Ex parte J.C. and R.C.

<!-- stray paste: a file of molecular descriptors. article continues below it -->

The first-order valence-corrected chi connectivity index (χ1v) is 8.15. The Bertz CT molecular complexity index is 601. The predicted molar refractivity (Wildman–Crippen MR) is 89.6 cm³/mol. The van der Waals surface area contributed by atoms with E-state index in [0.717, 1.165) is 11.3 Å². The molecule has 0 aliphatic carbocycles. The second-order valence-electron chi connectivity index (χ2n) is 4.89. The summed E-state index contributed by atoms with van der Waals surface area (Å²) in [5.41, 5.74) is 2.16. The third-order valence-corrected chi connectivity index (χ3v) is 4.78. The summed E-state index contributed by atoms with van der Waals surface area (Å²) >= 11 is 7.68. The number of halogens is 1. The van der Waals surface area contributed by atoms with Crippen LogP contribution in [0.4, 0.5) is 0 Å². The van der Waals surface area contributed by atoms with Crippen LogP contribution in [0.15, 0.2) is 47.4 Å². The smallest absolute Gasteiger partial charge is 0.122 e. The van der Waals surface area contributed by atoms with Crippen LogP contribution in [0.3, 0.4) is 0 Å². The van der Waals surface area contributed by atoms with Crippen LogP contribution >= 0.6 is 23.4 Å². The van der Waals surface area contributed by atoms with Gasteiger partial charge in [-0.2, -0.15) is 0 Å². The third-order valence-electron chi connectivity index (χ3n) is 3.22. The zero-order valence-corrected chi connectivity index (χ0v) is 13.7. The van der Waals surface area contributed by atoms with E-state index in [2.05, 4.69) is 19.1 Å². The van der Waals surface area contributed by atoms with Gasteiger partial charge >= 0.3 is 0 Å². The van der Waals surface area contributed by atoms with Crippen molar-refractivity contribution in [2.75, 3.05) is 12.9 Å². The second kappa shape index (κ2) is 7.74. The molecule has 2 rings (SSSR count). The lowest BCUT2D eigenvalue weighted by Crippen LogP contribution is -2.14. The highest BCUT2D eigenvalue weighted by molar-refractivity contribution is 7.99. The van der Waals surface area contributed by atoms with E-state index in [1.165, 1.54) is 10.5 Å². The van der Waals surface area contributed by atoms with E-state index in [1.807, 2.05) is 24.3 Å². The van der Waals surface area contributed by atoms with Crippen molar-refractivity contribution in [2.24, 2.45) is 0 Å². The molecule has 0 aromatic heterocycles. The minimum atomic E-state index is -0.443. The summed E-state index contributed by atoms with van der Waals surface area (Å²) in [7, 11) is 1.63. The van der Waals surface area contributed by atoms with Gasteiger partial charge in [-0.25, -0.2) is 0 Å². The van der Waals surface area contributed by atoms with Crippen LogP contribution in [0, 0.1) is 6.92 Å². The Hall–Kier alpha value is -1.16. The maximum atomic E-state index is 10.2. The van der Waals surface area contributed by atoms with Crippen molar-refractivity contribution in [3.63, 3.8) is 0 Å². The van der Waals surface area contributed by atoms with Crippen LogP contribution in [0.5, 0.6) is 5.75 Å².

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rel: 11/25/2015 Notice: This opinion is subject to formal revision before publication in the advance sheets of Southern Reporter. Readers are requested to notify the Reporter of Decisions, Alabama Appellate Courts, 300 Dexter Avenue, Montgomery, Alabama 36104-3741 ((334) 2290649), of any typographical or other errors, in order that corrections may be made before the opinion is printed in Southern Reporter. SUPREME COURT OF ALABAMA OCTOBER TERM, 2015-2016 ____________________ 1150071 ____________________ Ex parte J.C. and R.C. PETITION FOR WRIT OF CERTIORARI TO THE COURT OF CIVIL APPEALS (In re: K.U. v. J.C. and R.C.) (Montgomery Juvenile Court, JU-07-692.03; Court of Civil Appeals, 2140140) STUART, Justice. WRIT DENIED. NO OPINION. 1150071 Bolin, Murdock, Shaw, Main, and Bryan, JJ., concur. Moore, C.J., Parker and Wise, JJ., dissent. 2 1150071 MOORE, Chief Justice (dissenting). I respectfully dissent from this Court's denial of J.C. and R.C.'s petition for a writ of certiorari. The Montgomery Juvenile Court awarded custody of S.C. ("the child") to J.C. ("the father") and R.C. ("the stepmother"). K.U. ("the maternal grandmother") appealed from the judgment. The Court of Civil Appeals reversed the judgment of the juvenile court and ordered that custody of the child remain with the maternal grandmother. K.U. v. J.C., [Ms. 2140140, October 9, 2015] ___ So. 3d ___ (Ala. Civ. App. 2015). This petition followed. The Court of Civil Appeals provided the following procedural history: "On January 29, 2008, the juvenile court entered a consent judgment ('the 2008 Montgomery judgment') awarding the maternal grandmother and T.W. ('the paternal grandmother') joint legal and physical custody of the child, whose date of birth is December 19, 2005. On July 1, 2008, the Autauga Juvenile Court entered a judgment ('the 2008 Autauga judgment') in a dependency case awarding the maternal grandmother and the paternal grandmother joint legal and physical custody of F.C., the child's sister, whose date of birth is November 22, 2004. On February 15, 2013, the father and the stepmother filed, in the juvenile court, a petition to modify the custody of the child and F.C. On March 28, 2013, the maternal grandmother filed an answer to the petition. Subsequently, the juvenile court transferred the petition to modify the physical custody of F.C. to the Autauga Juvenile Court. In 3 1150071 April 2014, the father consented to a judgment being entered by the Autauga Juvenile Court pursuant to which the custody of F.C. was awarded to the maternal grandmother, and the father’s custody-modification petition as to F.C. was dismissed. After a trial, the juvenile court entered a judgment awarding custody of the child to the father and the stepmother." ___ So. 3d at ___ (footnotes omitted). The evidence indicates that, at the time the 2008 judgment was entered by the Montgomery Juvenile Court, the father and the birth mother were in the midst of a divorce. The maternal and paternal grandmothers agreed with the father and the mother that it was in the best interests of the child to temporarily have custody assigned to the grandmothers until either the mother or the father was able to properly take care of the child. Pursuant to this agreement and consistent with the 2008 judgment, the child moved in with the maternal grandmother. Eventually the father found a stable job, remarried, and had a son named A.C., but the maternal grandmother never agreed to relinquish custody of the child. The father has continued to maintain his visitation schedule with the child, has sustained a paternal relationship with her, and has been involved in her daily life. Additionally, the stepmother and the child have bonded, and the paternal grandmother testified that the stepmother has 4 1150071 acted as a surrogate mother because the birth mother is not very involved in the child's life. The evidence also shows that the maternal grandmother and the father and stepmother all have taken good care of the child and have provided a loving and caring environment. Although the child and her sister, F.C., are very close and have always lived together, the child has also enjoyed being a big sister to A.C. The petitioners' verified statement of facts included the following alleged excerpts from the juvenile court's November 5, 2014, order: "i. The 'Court had the opportunity to observe all of the parties involved, all of the witnesses, and to examine any and all of the exhibits that were entered into evidence.' "ii. The 'Court has taken ample time to review the entire record as a whole in this matter and has heavily weighed the various factors involving all of the same.' "iii. This 'Court is well aware of the [Ex parte] McLendon[, 455 So. 2d 863 (Ala. 1984),] standard with regard to modifications of custody. This Court is of the considered opinion that the overwhelming evidence and testimony in this matter indicate that the Father and Step-Mother (J.C. and R.C.) of this child are the proper persons to have the legal and physical custody, care, and control of child, (S.C.).' 5 1150071 "iv. This 'Court is of the opinion that in all cases involving custody of a child, the welfare and best interests of the child are of the highest and most paramount importance. The Court finds from the overwhelming testimony and evidence presented that the Father and Step-Mother are the fit and proper persons to be granted custody of the child. This Court retains the notion in this matter that the child's welfare is the pinnacle of this litigation, and the child being with the Father and Step-Mother would serve this notion. ...' "v. '... [T]he testimony now suggests that the child would be best served by being in the care, custody, and control of her natural Father and her Step-Mother.' "vi. 'The Court heard extensively from both of the [joint legal and joint physical custodians] .... [T]he undisputed testimony from each Grandmother and from the Father suggests that the agreement for the child to be in the custody of the Grandmothers was to be temporary; and that the Father initially, and now with his Wife of several years, has attempted to regain primary care of the child since shortly after entering into the temporary agreement. While it appears that [the paternal grandmother] has been supportive and encouraging of the same, it also appears to the Court that [the maternal grandmother, K.U.,] has impeded the process of parent-child reunification at all costs ... The Court is not convinced that [K.U.] produced any evidence outweighing the evidence produced by [J.C. and R.C.] regarding permanent placement of the child; nor does the Court believe that [K.U.] continues to place the best interest of the child over her own interests. The evidence produced by [J.C. and R.C. and the paternal grandmother] has convinced the Court that it would be beneficial to the child to be placed in [J.C. and R.C.'s] home and the Court is convinced that any possible or slight disruption to the minor child would be outweighed by the substantial benefit 6 1150071 that the child will (Emphasis added.) gain from these changes.' "vii. 'This Court has determined what is in the best interest and welfare of this minor child, to include consideration of the McClendon standard, and has reduced the decision to this writing. The Court made this determination from the weight of the evidence before it and in the conscience of the Court. After the Court had an opportunity to spend a significant amount of time hearing this matter, observing the parties, and contemplating this matter and the record, along with the Guardian ad Litem's report, the Court is of the considered opinion that the child in question in this matter shall be reunified with the Father, and shall be in his home. This Court will reunify this family.' (Emphasis added.) "viii. '... [T]he evidence is more than sufficient to support this Court's conclusion that the child's manifest best interest and welfare will be best served in the custody of [J.C. and R.C.].'" The Court of Civil Appeals reversed the judgment of the juvenile court, permitting the maternal grandmother to retain custody of the child and holding that the juvenile court improperly applied the standard enunciated in Ex parte McLendon, 455 So. 2d 863 (Ala. 1984). I believe that the writ should issue to consider whether the Court of Civil Appeals improperly reweighed the evidence. The ore tenus rule in child-custody cases is well established: "When evidence in a child custody case has been presented ore tenus to the trial court, that court's 7 1150071 findings of fact based on that evidence are presumed to be correct. The trial court is in the best position to make a custody determination -- it hears the evidence and observes the witnesses. Appellate courts do not sit in judgment of disputed evidence that was presented ore tenus before the trial court in a custody hearing. See Ex parte Perkins, 646 So. 2d 46, 47 (Ala. 1994), wherein this Court, quoting Phillips v. Phillips, 622 So. 2d 410, 412 (Ala. Civ. App. 1993), set out the well-established rule: "'"Our standard of review is very limited in cases where the evidence is presented ore tenus. A custody determination of the trial court entered upon oral testimony is accorded a presumption of correctness on appeal, Payne v. Payne, 550 So. 2d 440 (Ala. Civ. App. 1989), and Vail v. Vail, 532 So. 2d 639 (Ala. Civ. App. 1988), and we will not reverse unless the evidence so fails to support the determination that it is plainly and palpably wrong, or unless an abuse of the trial court's discretion is shown. To substitute our judgment for that of the trial court would be to reweigh the evidence. This Alabama law does not allow. Gamble v. Gamble, 562 So. 2d 1343 (Ala. Civ. App. 1990); Flowers v. Flowers, 479 So. 2d 1257 (Ala. Civ. App. 1985)."' "It is also well established that in the absence of specific findings of fact, appellate courts will assume that the trial court made those findings necessary to support its judgment, unless such findings would be clearly erroneous. See the cases collected at 3 Ala. Digest 2d Appeal & Error § 846(5) (1993). ".... 8 1150071 "Neither the Court of Civil Appeals nor this Court is allowed to reweigh the evidence in this case. This case, like all disputed custody cases, turns on the trial court's perception of the evidence. The trial court is in the better position to evaluate the credibility of the witnesses ... and the trial court is in the better position to consider all of the evidence, as well as the many inferences that may be drawn from that evidence, and to decide the issue of custody." Ex parte Bryowsky, 676 So. 2d 1322, 1324-26 (Ala. 1996) (emphasis added). In reversing the juvenile court's judgment, the Court of Civil Appeals relied on McLendon. In McLendon, a divorce judgment had incorporated the agreement of divorcing parents and had awarded custody of a minor child to the paternal grandparents. Sometime after the divorce, the mother remarried and was able to provide a stable environment and financial support for the minor child. Eventually, the mother, who apparently had had infrequent visits with the minor child while the child was living with the paternal grandparents, picked up the minor for visitation and took the minor to California without the grandparents' knowledge. After the grandparents obtained a court order in California, the minor child was returned to the grandparents in Alabama, where the custody matter at issue in the case ensued. In McLendon, we reversed the Court of Civil 9 Appeals' affirmance of the 1150071 juvenile court's decision and held that the child would remain in the custody of the grandparents, stating: "It is not enough that the parent show that she has remarried, reformed her lifestyle, and improved her financial position. Carter v. Harbin, 279 Ala. 237, 184 So. 2d 145 (1966); Abel v. Hadder, 404 So. 2d 64 (Ala. Civ. App. 1981). The parent seeking the custody change must show not only that she is fit, but also that the change of custody 'materially promotes'•the child's best interest and welfare. ".... "We have examined the record carefully and conclude that the parties are equally capable of taking care of the child, and that both would provide her with a nurturing, loving home. The most that the mother has shown is that her circumstances have improved, and she is now able to provide for the child in the same manner in which the grandparents have been providing for her. She failed to show that changing the custody materially promotes the welfare and best interest of the child." 455 So. 2d at 866. The undisputed facts before us indicate not only that the father has stabilized his life and remarried and that both the maternal grandmother, on the one hand, and the father and stepmother, on the other, would provide caring, stable homes for the child, but also that a change in custody would "materially promote" the child's best interest and welfare. Those facts include, but are not limited to, the following: 1) 10 1150071 The father has an established paternal relationship with the child; 2) the child has developed a strong relationship with the stepmother, who has acted as a surrogate mother to the child because of the general lack of involvement of the child's birth mother in the child's life; 3) the child has enjoyed being a big sister to her half brother; and 4) the father and stepmother appear to offer the child a more active and involved home life. Moreover, there appear to be other facts, in addition to the four mentioned above, that would further distinguish this case from McLendon: 1) While both a grandfather and a grandmother were present to raise the child in McLendon, in the present case, there is only one grandparent -- the maternal grandmother –- who is functioning in a single-parent role; 2) the mother in McLendon had infrequent periods of visitation with the child, but the father in this case has consistently followed his visitation schedule; and 3) the mother in McLendon essentially kidnapped the child from the grandparents, but no similar fact is present here. For the Court of Civil Appeals to reweigh the evidence and to assume it knows better than the trial judge, who heard 11 1150071 and observed the witnesses in this case, violates the ore tenus rule and is contrary to our established precedent. In this case, the welfare of a minor child is at stake, and, according to the juvenile court and the guardian ad litem appointed by the court to protect the minor child, the best interest of the minor child will not be served by leaving the child with the maternal grandmother. I would not disturb the juvenile court's ruling. 12